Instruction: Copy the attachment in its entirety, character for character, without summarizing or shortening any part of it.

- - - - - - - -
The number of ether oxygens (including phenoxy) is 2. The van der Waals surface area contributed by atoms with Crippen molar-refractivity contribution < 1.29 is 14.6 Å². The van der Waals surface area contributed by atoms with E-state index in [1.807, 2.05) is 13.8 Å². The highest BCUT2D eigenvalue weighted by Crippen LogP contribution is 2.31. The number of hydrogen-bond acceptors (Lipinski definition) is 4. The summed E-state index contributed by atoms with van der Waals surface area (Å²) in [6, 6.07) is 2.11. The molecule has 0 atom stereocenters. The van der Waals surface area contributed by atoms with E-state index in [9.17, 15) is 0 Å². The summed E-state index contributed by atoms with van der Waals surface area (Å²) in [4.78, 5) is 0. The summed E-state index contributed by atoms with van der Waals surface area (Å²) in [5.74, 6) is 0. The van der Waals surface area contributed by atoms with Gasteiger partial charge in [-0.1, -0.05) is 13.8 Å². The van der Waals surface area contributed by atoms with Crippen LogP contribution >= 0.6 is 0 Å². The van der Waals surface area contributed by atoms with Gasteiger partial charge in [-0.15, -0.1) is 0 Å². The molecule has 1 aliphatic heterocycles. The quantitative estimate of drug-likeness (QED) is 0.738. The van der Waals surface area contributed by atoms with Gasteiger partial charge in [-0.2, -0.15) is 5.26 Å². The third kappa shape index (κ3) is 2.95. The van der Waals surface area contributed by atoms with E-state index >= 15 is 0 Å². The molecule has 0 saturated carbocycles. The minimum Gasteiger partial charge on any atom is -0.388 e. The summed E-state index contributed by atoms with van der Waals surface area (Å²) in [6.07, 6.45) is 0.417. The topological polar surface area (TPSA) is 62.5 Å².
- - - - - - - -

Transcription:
The number of ether oxygens (including phenoxy) is 2. The van der Waals surface area contributed by atoms with Crippen molar-refractivity contribution < 1.29 is 14.6 Å². The van der Waals surface area contributed by atoms with E-state index in [1.807, 2.05) is 13.8 Å². The highest BCUT2D eigenvalue weighted by Crippen LogP contribution is 2.31. The number of hydrogen-bond acceptors (Lipinski definition) is 4. The summed E-state index contributed by atoms with van der Waals surface area (Å²) in [6, 6.07) is 2.11. The molecule has 0 atom stereocenters. The van der Waals surface area contributed by atoms with E-state index in [9.17, 15) is 0 Å². The summed E-state index contributed by atoms with van der Waals surface area (Å²) in [4.78, 5) is 0. The summed E-state index contributed by atoms with van der Waals surface area (Å²) in [5.74, 6) is 0. The van der Waals surface area contributed by atoms with Gasteiger partial charge in [-0.1, -0.05) is 13.8 Å². The van der Waals surface area contributed by atoms with Crippen LogP contribution >= 0.6 is 0 Å². The van der Waals surface area contributed by atoms with Gasteiger partial charge in [-0.15, -0.1) is 0 Å². The molecule has 1 aliphatic heterocycles. The quantitative estimate of drug-likeness (QED) is 0.738. The van der Waals surface area contributed by atoms with Gasteiger partial charge in [-0.2, -0.15) is 5.26 Å². The third kappa shape index (κ3) is 2.95. The van der Waals surface area contributed by atoms with E-state index >= 15 is 0 Å². The molecule has 0 saturated carbocycles. The minimum Gasteiger partial charge on any atom is -0.388 e. The summed E-state index contributed by atoms with van der Waals surface area (Å²) in [6.07, 6.45) is 0.417. The topological polar surface area (TPSA) is 62.5 Å².